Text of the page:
Outcomes and Impacts of North Carolina’s Initiative to Turn Around the Lowest-Achieving Schools

Executive Summary

Through its Race to the Top (RttT)-funded initiative to Turn Around the Lowest-Achieving Schools (TALAS), North Carolina has carried out an effort to transform low-performing schools that is more ambitious than those of all other states that received RttT funding. The District and School Transformation (DST) Division of the North Carolina Department of Public Instruction (NCDPI) continued its work on the transformation of North Carolina’s 118 lowest-achieving schools through the 2014-15 school year.[1] DST also worked with 12 of the state’s lowest-performing school districts to support and sustain transformation implementation.

DST services began with a Comprehensive Needs Assessment in each TALAS school, which served as the basis for the School Improvement Plan. The implementation of each plan was supported through leadership coaching, instructional coaching, and district-level coaching in the 12 districts that received direct DST services. DST also provided professional development for school leaders, and other educators received professional development offered through other NCDPI interventions and RttT initiatives.


From 2009-10 to 2013-14, 75% of TALAS schools increased their graduation rates more than the average increase in similar comparison schools. In terms of student proficiency on achievement tests during the transition to assessments based on the Common Core State Standards, 60% of TALAS schools outperformed the average change in the comparison schools. TALAS schools and comparison schools registered similar gains in school growth as measured by value-added scores (provided through the Education Value-Added Assessment System [EVAAS]) during the study period.

This final TALAS evaluation report focuses on the impact of school transformation on students, teachers, and schools. Throughout this summary and the report, we present the effect estimates in standardized units, known as standard deviation units (sdu). This allows for the effect sizes to be directly comparable to each other and to prior studies. For example, in class-size experiments, the effect of reducing classes from 25 or more students to about 15 students was 0.22 sdu.

Overall Impact

Throughout the three years of full program implementation, TALAS raised school proficiency rates by an average of 0.18 sdu. The estimates of the effects on schools closest to the fifth percentile of performance (the percentile used as the cutoff for identifying TALAS schools) were not significant, which seems to indicate that the positive effects were concentrated on the lower of the lowest-performing schools in the state. TALAS was estimated to have had positive effects on graduation rates as well, but these effects were not statistically significant—most likely due to the small number of high schools (17) participating in TALAS.[2] When examining effects by level of schooling, all but one of the effects were positive, and most were substantial, but only the effect on teacher value-added at the middle school level was statistically significant—again, likely due to the small number of schools at each level of analysis.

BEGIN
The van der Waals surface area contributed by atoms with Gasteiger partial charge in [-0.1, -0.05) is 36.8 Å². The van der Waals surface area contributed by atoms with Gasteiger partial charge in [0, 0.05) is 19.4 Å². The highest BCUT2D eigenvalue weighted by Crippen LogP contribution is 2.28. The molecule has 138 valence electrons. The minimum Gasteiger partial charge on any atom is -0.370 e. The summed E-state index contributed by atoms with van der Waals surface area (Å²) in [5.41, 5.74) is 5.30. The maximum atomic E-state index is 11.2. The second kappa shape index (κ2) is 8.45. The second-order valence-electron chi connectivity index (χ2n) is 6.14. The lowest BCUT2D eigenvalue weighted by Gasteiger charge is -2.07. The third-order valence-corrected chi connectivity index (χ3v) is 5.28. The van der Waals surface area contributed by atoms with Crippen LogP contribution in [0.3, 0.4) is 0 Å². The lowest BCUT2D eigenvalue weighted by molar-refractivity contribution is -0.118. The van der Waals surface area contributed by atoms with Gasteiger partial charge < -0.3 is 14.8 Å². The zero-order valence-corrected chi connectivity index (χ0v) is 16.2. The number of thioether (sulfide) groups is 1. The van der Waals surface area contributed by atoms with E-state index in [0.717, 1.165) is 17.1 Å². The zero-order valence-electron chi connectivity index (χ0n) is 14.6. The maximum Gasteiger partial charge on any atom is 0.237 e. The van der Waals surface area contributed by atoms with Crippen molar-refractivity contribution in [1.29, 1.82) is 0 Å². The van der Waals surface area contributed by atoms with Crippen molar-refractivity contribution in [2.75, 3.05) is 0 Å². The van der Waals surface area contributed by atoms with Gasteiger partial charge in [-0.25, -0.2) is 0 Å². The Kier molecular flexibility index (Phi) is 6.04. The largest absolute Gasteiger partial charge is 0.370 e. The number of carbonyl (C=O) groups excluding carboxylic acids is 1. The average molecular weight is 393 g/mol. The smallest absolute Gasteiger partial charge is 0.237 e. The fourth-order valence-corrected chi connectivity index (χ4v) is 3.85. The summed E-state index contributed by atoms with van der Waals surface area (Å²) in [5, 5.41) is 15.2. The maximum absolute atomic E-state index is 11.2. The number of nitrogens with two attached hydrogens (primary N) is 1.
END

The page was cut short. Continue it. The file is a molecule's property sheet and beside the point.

Immediacy of the Impacts

According to an Institute of Education Sciences report (Herman et al., 2008), one of the keys to successful school turnaround efforts is “quick wins”—visible improvements early in the turnaround process, which result in immediate increases in student outcomes. These initial changes can set the tone for transformation by creating educator buy-in and by establishing a climate for long-term change (p. 22). When compared with other low-performing schools in 2011-12 (the first full year of the implementation of the intervention), TALAS schools increased school-wide achievement growth as measured by EVAAS by a significant 0.34 sdu. When data from the second year were added, this trend continued into 2012-13 at 0.26 sdu. School-value-added increases were positive and sizeable but no longer significant in 2013-14, perhaps due to the fact that the gains for 2013-14 were measured on top of the gains posted during the first two years of TALAS.

Improvement in student proficiency in TALAS schools took slightly longer to achieve but did improve by a significant 0.16 and 0.18 sdu through 2012-13 and 2013-14, respectively. Estimates of the effects of TALAS on graduation rates were uniformly positive and increased as more years of data were added (0.15 to 0.27 to 0.29 sdu), but as in the previous analyses of graduation rates, the effects were not statistically significant, likely due to the limited number of high schools (17) in TALAS.

Subject-Matter Impacts

Averaging across all TALAS schools, proficiency in mathematics and science improved more than in comparison schools (0.21 sdu in both subjects). Consistent with the TALAS emphasis on literacy, English language arts (ELA) gains were positive and significant in elementary schools and middle schools where reading was directly assessed each year; gains on high school English tests also were positive, though not significant. In addition, proficiency gains in elementary science (0.23 sdu) and middle school mathematics (0.37 sdu) were larger in TALAS schools than in the comparison schools.